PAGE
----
Losing the forest in Papua

Michael Eko 

Papua New Guinea is the second largest island in the world. It is inhabited by diverse tribes that depend on nature to provide them with food and medicine. In ecological terms, the island has a rich array of botanical and animal species. Yet, as in the other parts of the world, global industry has started to penetrate remote areas of Papua New Guinea. Many critics believe deforestation, industrial agriculture, mining and other mineral exploitation are major threats to the rich biodiversity in Papua New Guinea.

Michael Eko

Photojournalist Michael Eko Hardianto traveled to the island in late 2014 and early 2015 to conduct research along the Bird’s Head Peninsula, specifically the South Sorong Regency in the West Papua province of Indonesia. There, much of the natural biodiversity remains. (By Nicole Crowder)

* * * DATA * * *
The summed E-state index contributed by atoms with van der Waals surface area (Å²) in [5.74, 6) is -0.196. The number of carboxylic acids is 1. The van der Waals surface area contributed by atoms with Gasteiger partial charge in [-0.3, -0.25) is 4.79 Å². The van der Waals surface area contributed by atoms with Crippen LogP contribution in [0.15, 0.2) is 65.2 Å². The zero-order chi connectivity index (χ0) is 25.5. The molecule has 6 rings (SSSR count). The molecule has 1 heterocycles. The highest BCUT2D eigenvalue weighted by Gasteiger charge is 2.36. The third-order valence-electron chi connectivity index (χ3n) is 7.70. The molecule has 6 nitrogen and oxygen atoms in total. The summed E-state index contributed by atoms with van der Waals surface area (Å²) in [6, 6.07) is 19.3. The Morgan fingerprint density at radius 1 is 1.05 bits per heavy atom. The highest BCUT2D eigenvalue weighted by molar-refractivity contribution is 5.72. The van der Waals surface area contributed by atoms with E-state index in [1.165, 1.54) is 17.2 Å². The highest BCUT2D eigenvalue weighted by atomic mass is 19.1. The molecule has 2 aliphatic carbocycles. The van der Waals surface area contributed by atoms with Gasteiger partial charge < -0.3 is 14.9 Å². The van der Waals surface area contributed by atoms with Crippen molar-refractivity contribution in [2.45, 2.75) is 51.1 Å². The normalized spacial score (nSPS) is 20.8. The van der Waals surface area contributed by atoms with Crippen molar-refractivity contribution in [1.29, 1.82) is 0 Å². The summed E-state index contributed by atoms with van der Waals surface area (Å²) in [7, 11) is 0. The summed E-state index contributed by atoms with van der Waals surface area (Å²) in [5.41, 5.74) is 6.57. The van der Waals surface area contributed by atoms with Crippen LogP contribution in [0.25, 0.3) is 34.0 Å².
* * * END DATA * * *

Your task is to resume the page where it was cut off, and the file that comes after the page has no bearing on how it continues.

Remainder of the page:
Michael Eko is a documentary photographer from Jakarta, Indonesia who studied Journalism at Atma Jaya University, Yogyakarta. His work was shown in magazines such as National Geographic Traveler Indonesia, Asian Geographic and South East Asia Globe and he is a founding member of Cephas Photo Forum, a discussion forum about photography in Yogyakarta.